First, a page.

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The judges seem to be random blokes in the audience, and Su wanders out to collect their cards, while the big man does more jokes — gypsies, gays, the Irish, Stevie Wonder, (“What’s it like being blind? Could be worse, I could be black”) and the Flowerpot Men if they were drunk. There’s a brief shot of Su gathering up the voting slips, and reacting angrily at one, slamming it down on the table as the camera immediately cuts away. Bernard’s wittering feels like someone filling time for technical reasons, and though the show had a live audience, and is already edited for cinemas and video, a massive chunk has everyone stood around waiting for ten minutes. Su sticks the votes in the slot of a giant prop computer, while some boffin crouched behind must be adding them up with a bookie’s pen, as Bernard takes a random dig at Max Bygraves; “he’s about as funny as bleedin’ toothache, that fella,” before a joke about an Irishman and a UFO with the punchline “close encounter of the turd kind!

Even with all the tits and bums wobbling about, Bernard crowbars his politics in at every turn, with about a dozen references to World War 2, constantly harping on about how “we” beat the Germans, and welcoming some supposed audience members — “our German friends” — by telling the “Nazi bastards” to piss off, which inexplicably fires up Su into whistling and cheering for “More! More!”There’s even a bit where one girl’s late, running out partway through and hurriedly whipping them off, seemingly just so Bernard can identify her as American, “and they were late in 1939!” Apropos of absolutely fuck all, the working class hero tells us “it doesn’t matter if you vote Labour or Liberal, it’s like changing deckchairs on the titanic.”

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Su drags out the lucky semi-finalists for a chat with Bernard — “if you’re gonna drown those two pups, I’ll have the one with the pink nose” — which he mostly uses for more jokes. From one lady, he demands a kiss (“give us one, cos you’ve got a lovely face, you”), so enamoured, outright announcing he hopes she wins, and enquiring “is there any chance of me giving you one later on?” But never remembering to put the mic to contestants’ mouths, we don’t hear a word they say, and sometimes he can’t read the handwriting on their entrance forms either. One saunters back to the line under his commentary of “she’s a gorgeous little bit of stuff, this.”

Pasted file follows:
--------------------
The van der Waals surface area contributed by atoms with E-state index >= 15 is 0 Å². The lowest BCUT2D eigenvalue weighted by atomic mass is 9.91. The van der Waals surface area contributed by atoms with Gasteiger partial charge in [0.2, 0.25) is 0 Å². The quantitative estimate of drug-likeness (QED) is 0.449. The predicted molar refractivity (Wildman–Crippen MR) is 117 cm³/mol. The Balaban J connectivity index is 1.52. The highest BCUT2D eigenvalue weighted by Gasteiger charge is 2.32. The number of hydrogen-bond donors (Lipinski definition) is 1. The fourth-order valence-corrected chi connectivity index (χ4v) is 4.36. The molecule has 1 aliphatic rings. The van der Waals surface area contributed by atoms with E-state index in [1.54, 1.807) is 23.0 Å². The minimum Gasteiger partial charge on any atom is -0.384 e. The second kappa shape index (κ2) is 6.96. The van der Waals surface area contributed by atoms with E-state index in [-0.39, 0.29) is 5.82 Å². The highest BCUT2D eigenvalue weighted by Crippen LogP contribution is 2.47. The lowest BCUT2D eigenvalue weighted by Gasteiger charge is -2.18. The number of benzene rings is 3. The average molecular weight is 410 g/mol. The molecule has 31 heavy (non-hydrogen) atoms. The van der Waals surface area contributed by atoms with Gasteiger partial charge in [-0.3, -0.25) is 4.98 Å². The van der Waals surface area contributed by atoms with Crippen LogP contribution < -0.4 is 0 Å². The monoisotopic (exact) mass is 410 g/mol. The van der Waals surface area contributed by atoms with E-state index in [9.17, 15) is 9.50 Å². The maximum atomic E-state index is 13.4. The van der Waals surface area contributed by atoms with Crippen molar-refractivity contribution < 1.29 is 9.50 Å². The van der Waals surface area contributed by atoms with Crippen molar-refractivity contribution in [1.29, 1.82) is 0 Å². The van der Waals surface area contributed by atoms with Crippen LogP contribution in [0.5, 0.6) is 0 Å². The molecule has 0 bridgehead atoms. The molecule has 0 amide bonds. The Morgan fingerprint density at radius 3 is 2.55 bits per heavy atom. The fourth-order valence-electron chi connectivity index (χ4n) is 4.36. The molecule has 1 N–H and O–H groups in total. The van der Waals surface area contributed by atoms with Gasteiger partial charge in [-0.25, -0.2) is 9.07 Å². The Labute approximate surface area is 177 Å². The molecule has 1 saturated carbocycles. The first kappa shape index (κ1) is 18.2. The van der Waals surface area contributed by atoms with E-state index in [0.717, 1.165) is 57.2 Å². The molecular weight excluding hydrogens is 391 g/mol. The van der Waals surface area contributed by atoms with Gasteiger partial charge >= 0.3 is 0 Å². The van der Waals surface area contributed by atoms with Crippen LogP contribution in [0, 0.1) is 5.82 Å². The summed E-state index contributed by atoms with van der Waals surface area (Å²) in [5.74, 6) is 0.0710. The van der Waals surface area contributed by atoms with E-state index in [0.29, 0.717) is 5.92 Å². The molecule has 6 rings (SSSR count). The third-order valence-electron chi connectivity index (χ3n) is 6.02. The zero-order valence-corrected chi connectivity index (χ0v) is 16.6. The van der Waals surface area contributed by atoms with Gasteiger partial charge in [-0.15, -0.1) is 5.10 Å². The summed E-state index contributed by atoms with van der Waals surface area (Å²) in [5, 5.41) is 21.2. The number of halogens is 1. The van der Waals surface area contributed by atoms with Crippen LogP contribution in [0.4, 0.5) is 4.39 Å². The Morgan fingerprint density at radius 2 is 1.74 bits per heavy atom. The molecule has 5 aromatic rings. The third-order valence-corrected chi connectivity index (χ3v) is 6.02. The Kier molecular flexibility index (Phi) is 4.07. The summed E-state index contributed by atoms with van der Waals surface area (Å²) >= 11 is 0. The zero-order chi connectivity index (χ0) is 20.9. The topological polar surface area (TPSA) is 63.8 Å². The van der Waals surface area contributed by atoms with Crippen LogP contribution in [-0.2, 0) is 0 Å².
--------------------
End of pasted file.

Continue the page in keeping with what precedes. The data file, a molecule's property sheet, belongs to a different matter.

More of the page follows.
There’s a horrible knowing look off him as Lucienne comes out for her turn, and he patronisingly consoles her. “See, a lot of people like you out there?” The word ‘despite…’ must be fighting to get out, reeling measurements off her file, with an assuring “you’re very nice, my love,” before adding “and Enoch Powell says at the bottom of this… ‘bollocks!’

During the next round of voting, Su and Bern duet on The Lady is a Tramp, a song which upsettingly burdens us with the mental image of a sexual relationship between Su Pollard and Bernard Manning, and more than a hint of those inflatable bucking broncos in bars on Spanish holidays. Bernard’s got a face on him the whole way through like “fookin’ state of it,” and like all club comics, with five singles to his name, considered himself a proper singer. The performance is peppered with voyeuristic cutaways to contestants milling about naked backstage; chatting, preparing, waiting, as the screen pans down to their nude arses. All that’s left is the results, with more gags; more references to WW2; to “black bastards” and again, Enoch Powell. There’s a big whine of feedback, then Su tells a decent joke about a man who cums every time he sneezes. “What do you take for it?” “Snuff.” This gets no laugh either from the audience or Bernard, who steps over it with one of his own about a test tube baby.